He said that Bihar is blessed with both ‘Gyaan’ and ‘Ganga.’ “This land has a legacy that is unique,” he said.(IANS)
New Delhi, October 4, 2017 : You might have been moved by the way followers of the Hindu dharma bow down and welcome you inside their homes. Or by the way Hindu women dress, with jewellery adorning their hands and legs. Who doesn’t like the crinkling of their bangles, after all? But have you ever wondered the rationale behind their customs and traditions?
According to popular notions, the traditions and practices of the Hindu dharma have been equated with superstitions. However, a deeper look into the practices reveal that they are based on scientific knowledge and have been observed over generations , keeping in mind a more holistic approach.
Hinduism can hence, be called a dharmic scientific religion rather than just scientific religion. We prove you how!
1. Worshiping the Peepal tree
Hindu dharma entails a myriad gods and goddesses and there exist a variety of reasons that propagate worship of Peepal tree. According to Brahma Purana, demons Ashvattha and Peepala hid inside and lured people to touch the Peepal tree and consecutively killed them. They were killed by lord Shani and hence the tree has been worshiped ever since. Another legend believed Goddess Lakshmi resides under the Peepal tree every Saturday which lends it a divinely touch. Another school of thought believes lord Hanuman sat on top of the Peepal tree in Lanka to witness the hardships faced by Sita.
The Peepal tree does not have a succulent fruit, lacks strong wood and does no good other than provide shade. However, it continues to enjoy increasing devotion from people practicing the Hindu dharma. Science confirms that Peepal is the only tree which produces oxygen even during the night. Hence, in order to preserve this unique property, ancestors of the Hindu dharma related it to God. Additionally, the tree is of utmost significance in Ayurveda and its bark and leaves are used to treat diseases and illnesses.
2. Do not chew leaves of Tulsi plant
The Tulsi plant is revered in the Hindu dharma. Apart from its medicinal qualities, the plant is also known for its symbolic presence in Hindu mythology.
According to popular belief, Tulsi is the wife of Lord Vishnu. Hence, biting and chewing it is considered disrespectful.
However, according to botanists, Tulsi has high quantities of mercury. If raw mercury comes in contact with teeth (calcium), it can possibly result in inundation, making the teeth fall. Hence, leaves of the Tulsi plant are suggested to be swallowed and not chewed.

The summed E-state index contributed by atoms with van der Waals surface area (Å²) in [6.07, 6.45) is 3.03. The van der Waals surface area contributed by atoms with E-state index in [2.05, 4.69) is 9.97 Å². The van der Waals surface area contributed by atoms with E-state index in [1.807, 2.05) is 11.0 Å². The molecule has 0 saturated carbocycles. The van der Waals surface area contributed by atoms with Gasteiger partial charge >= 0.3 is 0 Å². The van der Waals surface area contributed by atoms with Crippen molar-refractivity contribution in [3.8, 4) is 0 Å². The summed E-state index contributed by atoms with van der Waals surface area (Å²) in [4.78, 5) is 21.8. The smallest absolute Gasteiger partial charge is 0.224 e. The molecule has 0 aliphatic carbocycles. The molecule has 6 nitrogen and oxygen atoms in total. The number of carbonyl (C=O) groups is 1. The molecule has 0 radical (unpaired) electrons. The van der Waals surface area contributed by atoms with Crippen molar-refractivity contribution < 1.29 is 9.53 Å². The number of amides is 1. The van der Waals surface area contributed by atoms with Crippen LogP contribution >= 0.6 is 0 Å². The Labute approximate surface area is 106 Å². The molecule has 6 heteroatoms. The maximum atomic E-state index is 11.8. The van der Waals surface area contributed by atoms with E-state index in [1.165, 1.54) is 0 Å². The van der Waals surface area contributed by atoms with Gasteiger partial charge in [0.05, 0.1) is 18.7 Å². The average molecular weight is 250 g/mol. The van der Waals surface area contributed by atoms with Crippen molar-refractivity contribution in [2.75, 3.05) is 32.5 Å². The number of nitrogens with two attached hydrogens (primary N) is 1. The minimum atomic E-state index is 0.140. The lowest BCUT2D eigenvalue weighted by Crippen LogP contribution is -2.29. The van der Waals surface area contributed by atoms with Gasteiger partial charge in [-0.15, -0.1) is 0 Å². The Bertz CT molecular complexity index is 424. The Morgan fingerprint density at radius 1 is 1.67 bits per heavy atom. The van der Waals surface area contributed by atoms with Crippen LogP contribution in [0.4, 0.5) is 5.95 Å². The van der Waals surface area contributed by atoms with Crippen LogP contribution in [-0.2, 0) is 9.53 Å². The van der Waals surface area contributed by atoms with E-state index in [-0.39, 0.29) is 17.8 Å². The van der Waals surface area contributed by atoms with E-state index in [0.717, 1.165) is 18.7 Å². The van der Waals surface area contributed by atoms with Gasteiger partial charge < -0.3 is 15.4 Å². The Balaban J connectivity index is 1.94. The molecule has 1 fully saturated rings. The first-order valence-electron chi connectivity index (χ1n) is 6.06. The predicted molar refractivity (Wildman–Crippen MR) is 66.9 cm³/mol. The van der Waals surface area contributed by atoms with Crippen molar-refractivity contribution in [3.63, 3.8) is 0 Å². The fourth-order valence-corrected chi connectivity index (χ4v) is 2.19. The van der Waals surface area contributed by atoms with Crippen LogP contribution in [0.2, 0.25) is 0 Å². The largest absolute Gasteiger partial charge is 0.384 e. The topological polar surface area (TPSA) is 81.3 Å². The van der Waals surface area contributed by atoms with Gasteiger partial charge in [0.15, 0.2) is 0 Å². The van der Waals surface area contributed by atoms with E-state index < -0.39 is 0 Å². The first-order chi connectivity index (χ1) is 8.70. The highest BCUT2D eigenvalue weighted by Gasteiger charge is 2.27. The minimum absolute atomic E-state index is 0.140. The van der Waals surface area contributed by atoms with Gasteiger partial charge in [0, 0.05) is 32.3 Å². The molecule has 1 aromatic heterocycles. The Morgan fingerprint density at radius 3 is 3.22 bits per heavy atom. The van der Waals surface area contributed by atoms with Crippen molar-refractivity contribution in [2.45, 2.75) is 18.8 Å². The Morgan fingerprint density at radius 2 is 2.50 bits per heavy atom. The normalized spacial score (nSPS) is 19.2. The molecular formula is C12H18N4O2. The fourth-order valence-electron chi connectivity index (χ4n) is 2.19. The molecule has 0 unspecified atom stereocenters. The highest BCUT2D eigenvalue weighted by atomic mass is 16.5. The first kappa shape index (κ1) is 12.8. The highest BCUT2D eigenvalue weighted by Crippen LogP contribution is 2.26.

3. Applying tilak on your forehead
Application of tilak is a religious ac. According to the Hindu dharma, the forehead signifies spirituality. Hence, application of a tilak on the forehead denotes an individual’s thoughts and conviction towards spirituality. Various Vedic scriptures and Upanishads maintain that energy, potency and divinity comes to those who apply a tilak.
However, science asserts that during the application of a tilak, the central point in the forehead and the Adnya-chakra automatically pressed which encourages blood supply to the facial muscles. According to body anatomy, a major nerve point is located in the middle of the eye brows on the forehead. Application of the red tilak is believed to maintain vitality in the body and prevent the loss of energy. The Tilak is also believed to control and enhance concentration.
4. Obsessive cleaning during Diwali
Diwali, the festival of lights honors the goddess Lakshmi, the deity of wealth. The festival also commemorates the return of lord Ram after an exile of 14 years to his kingdom in Ayodhya. According to Hindu mythology, the night of his return was a new moon night. To illuminate his path in the pitch dark night, the villagers of Ayodhya cleaned the entire village and lit it with lamps.
Hence, Diwali is preceded by extensive cleaning of the entire house in honor of both the deities of Hindu mythology. Legend also believed goddess Lakshmi comes home on Diwali and thereby, the entire place should be cleaned and decorated to welcome the goddess.
However, science backs the concept and explains that Diwali essentially falls in October and November, and mark beginning of winters and end of monsoon season.